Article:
Background: Increased life expectancy, growth of minority populations, and advances in cancer screening and treatment have resulted in an increasing number of older, racially diverse cancer survivors. Potential black/white disparities in cancer incidence, stage, and survival among the oldest old (≥85 years) were examined using data from the SEER Program of the National Cancer Institute.
Methods: Differences in cancer incidence and stage at diagnosis were examined for cases diagnosed within the most recent 5-year period, and changes in these differences over time were examined for white and black cases aged ≥85 years. Five-year relative cancer survival rate was also examined by race.
Results: Among those aged ≥85 years, black men had higher colorectal, lung and bronchus, and prostate cancer incidence rates than white men, respectively. From 1973 to 2012, lung and bronchus and female breast cancer incidence increased, while colorectal and prostate cancer incidence decreased among this population. Blacks had higher rates of unstaged cancer compared with whites. The 5-year relative survival rate for all invasive cancers combined was higher for whites than blacks. Notably, whites had more than three times the relative survival rate of lung and bronchus cancer when diagnosed at localized (35.1% vs. 11.6%) and regional (12.2% vs. 3.2%) stages than blacks, respectively.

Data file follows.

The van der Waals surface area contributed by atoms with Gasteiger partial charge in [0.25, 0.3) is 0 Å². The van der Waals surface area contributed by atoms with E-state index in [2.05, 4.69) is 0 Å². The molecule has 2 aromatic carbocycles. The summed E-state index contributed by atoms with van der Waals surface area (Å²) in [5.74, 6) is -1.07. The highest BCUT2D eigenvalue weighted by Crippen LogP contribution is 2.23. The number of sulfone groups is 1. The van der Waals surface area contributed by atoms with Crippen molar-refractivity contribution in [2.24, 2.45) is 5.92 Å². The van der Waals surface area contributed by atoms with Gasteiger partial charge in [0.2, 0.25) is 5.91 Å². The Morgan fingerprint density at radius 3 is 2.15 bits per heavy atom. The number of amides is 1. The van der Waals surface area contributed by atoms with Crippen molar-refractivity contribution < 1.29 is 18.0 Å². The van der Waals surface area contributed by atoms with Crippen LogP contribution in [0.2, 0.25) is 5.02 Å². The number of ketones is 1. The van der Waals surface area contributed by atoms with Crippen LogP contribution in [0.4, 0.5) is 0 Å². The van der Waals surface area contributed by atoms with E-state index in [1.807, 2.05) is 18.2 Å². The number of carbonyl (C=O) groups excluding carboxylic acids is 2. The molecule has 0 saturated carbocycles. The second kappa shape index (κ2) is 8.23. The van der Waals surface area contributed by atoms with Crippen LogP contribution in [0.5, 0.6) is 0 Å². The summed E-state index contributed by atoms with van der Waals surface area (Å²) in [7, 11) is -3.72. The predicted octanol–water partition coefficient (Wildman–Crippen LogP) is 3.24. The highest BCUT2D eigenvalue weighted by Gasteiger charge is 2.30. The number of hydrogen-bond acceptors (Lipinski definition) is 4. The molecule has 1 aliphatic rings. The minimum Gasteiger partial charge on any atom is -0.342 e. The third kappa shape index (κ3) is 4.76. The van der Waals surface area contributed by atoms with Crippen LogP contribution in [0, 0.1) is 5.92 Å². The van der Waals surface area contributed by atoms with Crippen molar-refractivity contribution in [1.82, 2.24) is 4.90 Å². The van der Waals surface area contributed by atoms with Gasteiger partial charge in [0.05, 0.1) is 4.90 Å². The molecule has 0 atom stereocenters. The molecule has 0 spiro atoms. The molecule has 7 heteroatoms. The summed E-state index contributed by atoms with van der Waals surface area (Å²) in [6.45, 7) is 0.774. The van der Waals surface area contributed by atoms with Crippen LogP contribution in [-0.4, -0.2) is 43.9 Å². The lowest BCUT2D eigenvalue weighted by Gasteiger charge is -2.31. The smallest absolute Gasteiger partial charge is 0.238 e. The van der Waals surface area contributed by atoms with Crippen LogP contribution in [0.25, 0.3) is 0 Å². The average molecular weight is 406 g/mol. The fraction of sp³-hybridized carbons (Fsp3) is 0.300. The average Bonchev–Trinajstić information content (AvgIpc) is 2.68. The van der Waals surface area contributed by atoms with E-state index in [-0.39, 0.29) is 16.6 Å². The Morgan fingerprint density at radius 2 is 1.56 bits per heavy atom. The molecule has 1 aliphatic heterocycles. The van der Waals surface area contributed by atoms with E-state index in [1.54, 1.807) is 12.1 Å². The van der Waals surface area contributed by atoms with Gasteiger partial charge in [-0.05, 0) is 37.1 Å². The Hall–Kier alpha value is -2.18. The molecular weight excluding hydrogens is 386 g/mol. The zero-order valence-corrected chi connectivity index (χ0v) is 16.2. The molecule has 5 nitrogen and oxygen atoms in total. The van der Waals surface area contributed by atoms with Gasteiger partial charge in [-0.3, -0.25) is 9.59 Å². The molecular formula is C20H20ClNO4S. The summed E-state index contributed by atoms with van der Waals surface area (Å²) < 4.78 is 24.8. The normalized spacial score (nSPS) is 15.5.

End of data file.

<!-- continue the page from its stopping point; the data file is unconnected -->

Conclusions: White and black differences in cancer incidence, stage, and survival exist in the ≥85 population.
Impact: Continued efforts are needed to reduce white and black differences in cancer prevention and treatment among the ≥85 population. Cancer Epidemiol Biomarkers Prev; 25(11); 1–7. ©2016 AACR.
- Received May 3, 2016.
- Revision received July 19, 2016.
- Accepted July 29, 2016.
- ©2016 American Association for Cancer Research.